We don't want to jinx a good thing, but could it be that canned beans are recession-proof?
The price of eggs, bread, milk, cheese, meat and other staples of the American diet bounce ever higher. But the lowly can of beans, versatile and nutritious, stays relatively steady. Dependable, like Tom Hanks. • We like a cheap date but canned beans have other redeeming qualities. They are good for us. Packed with fiber and protein and low in fat, they make us feel full longer than simple carbohydrates such as pasta and bread. Plus, there's plenty of variety. Stock your pantry with black, pinto, kidney, garbanzo, cannellini, navy and great Northern beans and you've got the basis for a sturdy dish. Or at least the tools to bolster meat-
meager meals. • Even less expensive than canned beans are dried, but you'll have to soak them for hours to soften and then cook for an hour or two. We like the convenience of cans. • On the negative side, canned beans can be high in sodium, a concern for some people, especially those with high blood pressure. A thorough rinsing, though, eliminates about 40 percent of the added salt. Some organic brands have less sodium; study the labels.
Beans also include raffinose, a natural sugar compound, that can produce intestinal discomfort. You'll find it in cabbage, brussels sprouts, asparagus and broccoli.
Well, nothing is perfect.
Still, get out your can opener. The St. Petersburg Times Taste staff offers these ideas for using canned beans. Remember, always rinse and drain the beans unless directions say otherwise.
• Add any variety to your favorite soup or stew recipes. Even canned soups can benefit from a blast of additional fiber and flavor. Make your own quick black bean soup by cooking 1 can of beans with 3/4 cup chicken broth, 1 to 2 minced garlic cloves, 1/2 chopped onion and 1 teaspoon (or to taste) ground cumin. Simmer until onion has softened, about 15 minutes. Puree and serve with cooked rice and chopped onions.
• Saute navy or pinto beans with a handful of cherry tomatoes, 1 minced garlic clove, 1/2 teaspoon dried oregano leaves and 1 tablespoon of olive oil. A tasty accompaniment for shrimp or chicken.
• Sprinkle dark red kidney beans over a green salad.
• Mix chopped kalamata olives with garbanzo beans, half of a sliced fennel bulb, olive oil, a squeeze of fresh lemon juice and salt and pepper for a refreshing dish. To vary, substitute feta and fresh chopped basil for fennel.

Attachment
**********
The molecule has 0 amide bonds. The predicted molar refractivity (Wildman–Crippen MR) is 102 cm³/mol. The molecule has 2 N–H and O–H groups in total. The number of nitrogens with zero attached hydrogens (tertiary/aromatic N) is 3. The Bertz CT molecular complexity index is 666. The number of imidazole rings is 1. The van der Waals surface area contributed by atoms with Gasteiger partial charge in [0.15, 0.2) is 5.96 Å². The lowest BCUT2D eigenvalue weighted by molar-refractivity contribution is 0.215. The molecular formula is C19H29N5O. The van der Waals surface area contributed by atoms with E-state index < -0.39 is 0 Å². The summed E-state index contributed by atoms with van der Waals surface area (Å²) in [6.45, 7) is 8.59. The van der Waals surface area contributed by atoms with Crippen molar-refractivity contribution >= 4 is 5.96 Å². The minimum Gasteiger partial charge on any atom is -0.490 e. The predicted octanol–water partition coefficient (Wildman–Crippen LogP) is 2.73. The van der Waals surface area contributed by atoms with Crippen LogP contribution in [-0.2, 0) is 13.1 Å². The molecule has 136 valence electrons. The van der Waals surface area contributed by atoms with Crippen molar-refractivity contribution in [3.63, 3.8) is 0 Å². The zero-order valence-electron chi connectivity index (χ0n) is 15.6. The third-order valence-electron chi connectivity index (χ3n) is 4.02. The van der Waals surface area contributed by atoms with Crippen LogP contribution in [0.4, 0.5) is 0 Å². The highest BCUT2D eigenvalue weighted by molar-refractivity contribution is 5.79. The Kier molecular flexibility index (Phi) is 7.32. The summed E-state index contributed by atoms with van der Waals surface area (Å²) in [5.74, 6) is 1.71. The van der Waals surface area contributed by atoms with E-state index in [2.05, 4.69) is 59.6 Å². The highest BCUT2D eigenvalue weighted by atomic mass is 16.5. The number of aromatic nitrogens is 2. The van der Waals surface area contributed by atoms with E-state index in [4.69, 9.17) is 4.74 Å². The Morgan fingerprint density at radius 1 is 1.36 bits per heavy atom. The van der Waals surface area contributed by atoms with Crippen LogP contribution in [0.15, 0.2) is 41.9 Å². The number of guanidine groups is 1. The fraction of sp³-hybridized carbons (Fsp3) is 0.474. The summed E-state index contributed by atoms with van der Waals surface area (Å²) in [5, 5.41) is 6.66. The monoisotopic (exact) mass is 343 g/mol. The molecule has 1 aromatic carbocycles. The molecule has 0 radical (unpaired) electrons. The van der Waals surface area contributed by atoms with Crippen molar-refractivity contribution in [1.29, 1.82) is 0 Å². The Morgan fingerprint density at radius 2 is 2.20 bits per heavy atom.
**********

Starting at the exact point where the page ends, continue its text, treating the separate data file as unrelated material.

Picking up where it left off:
• Prepare a quick burrito or quesadilla with black beans, shredded cheese and salsa. Include scrambled eggs or tofu and call it a breakfast.
• Puree white beans with olive oil, coarse salt and garlic for a quick dip; serve with pita chips. Make a black bean dip the same way with 1 can of black beans, 2 chopped garlic cloves, 1 tablespoon Worcestershire and 1/2 teaspoon of ground cumin, salt to taste. If it's too thick, add water.
• Make an updated three-bean salad with kidney, black and cannellini beans plus chopped green (and/or red) pepper, red onion slivers, corn kernels, then dress it with a balsamic or Parmesan vinaigrette.
• Toss together a quick soup with red beans, chicken broth, shredded rotisserie chicken and spinach. Get a little kick from some red pepper flakes.
• Saute garlic in olive oil; add chopped parsley and minced rosemary. Slip in peeled shrimp and white beans and a tablespoon or two of chicken broth. It's ready when shrimp turn pink. Add crumbled feta if you'd like.
• Dress up canned tuna with white beans, sliced scallion, chopped red pepper and an olive oil vinaigrette. That makes it Tuscan. Add halved hard-boiled eggs and green beans and you've gone to France.
• Mound a baked potato with black or kidney beans, salsa and sour cream for a filling meal.
• Bake a bean gratin to serve with pork or pot roast. Mix two cans of white beans with chopped Roma tomatoes and minced rosemary. Sprinkle with seasoned bread crumbs, drizzle with melted butter and bake at 350 degrees until browned.
We take it back about perfection. Canned beans come pretty darn close.
Contact Janet K. Keeler at firstname.lastname@example.org or (727) 893-8586. She gives weekday dinner ideas and recipes on her blog Stir Crazy, www.blogs.tampabay.com/food.